SEJONG, June 29 (Korea Bizwire) — South Korea aims to increase its outbound investment by US$15 billion annually through an overhaul of tax schemes and more overseas investment by the state pension fund that can help offset some of the fallout from the country’s ballooning current account surplus, the government said Monday.
The bold measures come as Asia’s fourth-largest economy posted its 38th straight month of current account surplus in April.
In 2014, the country’s balance sheet was in the black by $89.22 billion, with this year’s number expected to reach about $94 billion, mainly due to a sharp drop in international crude oil prices.
Such developments are working to help the Korean won remain firm against other major currencies, which can make locally made products less competitive abroad. This is bad news for a country that relies on overseas markets as a key engine of growth.
The Korean currency has appreciated 2.8 percent to the U.S. greenback in the first four months of the year.
“The goal is to encourage firms to expand their presence abroad while helping households diversify their asset holdings and increase their earnings,” the finance ministry said.
It said that compared with many other countries, South Korea’s outbound investments were either small or limited to very large “green field” construction projects in the manufacturing sector.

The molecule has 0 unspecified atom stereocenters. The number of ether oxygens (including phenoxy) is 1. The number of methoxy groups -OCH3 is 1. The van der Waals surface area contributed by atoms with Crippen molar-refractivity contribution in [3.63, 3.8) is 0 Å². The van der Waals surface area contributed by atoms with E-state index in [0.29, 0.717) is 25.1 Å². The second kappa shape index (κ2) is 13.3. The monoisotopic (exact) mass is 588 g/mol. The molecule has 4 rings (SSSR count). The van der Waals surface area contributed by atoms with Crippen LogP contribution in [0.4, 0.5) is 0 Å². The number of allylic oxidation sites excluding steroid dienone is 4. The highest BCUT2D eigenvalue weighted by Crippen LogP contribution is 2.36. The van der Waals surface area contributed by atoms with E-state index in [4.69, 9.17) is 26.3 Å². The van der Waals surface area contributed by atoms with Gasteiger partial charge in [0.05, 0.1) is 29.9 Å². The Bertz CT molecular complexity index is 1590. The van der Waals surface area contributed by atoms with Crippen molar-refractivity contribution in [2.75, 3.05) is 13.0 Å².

Overseas investments made up about 18 percent of the country’s gross domestic product, way shy of the average of about 47 percent for advanced industrialized economies.
The ministry said the government plans to offer tax breaks to funds that support foreign stock purchases and nudge local pension programs to invest more in overseas assets. It said this could increase investment by about $10 billion per annum. Getting private and public firms to engage in mergers and acquisitions and other endeavors can add another $5 billion.
“If earnings from such investments are repatriated, it can boost profits for local investors and help the local economy,” it said.
For households, the government plans to revise existing foreign fund tax benefit rules, which have not been updated for several years.
The ministry said it will extend its tax exemptions, not only to earnings from stock investments but to profits generated by foreign exchange fluctuations.
In regards to real estate transactions, people only need to report purchases made abroad.
Besides such steps, the government will vitalize the kimchi bond market, which refers to non-won-denominated bonds issued in the South Korean market, usually by foreign institutions.
“Changes will ease listing requirements with authorities, which have been cited as one stumbling block to such bonds,” a government official said.
The ministry also said it will allow foreign project financing bonds held by the Export-Import Bank of Korea and the Korea Development Bank to be sold to local insurance firms, which can allow these institutions greater opportunities to manage foreign assets.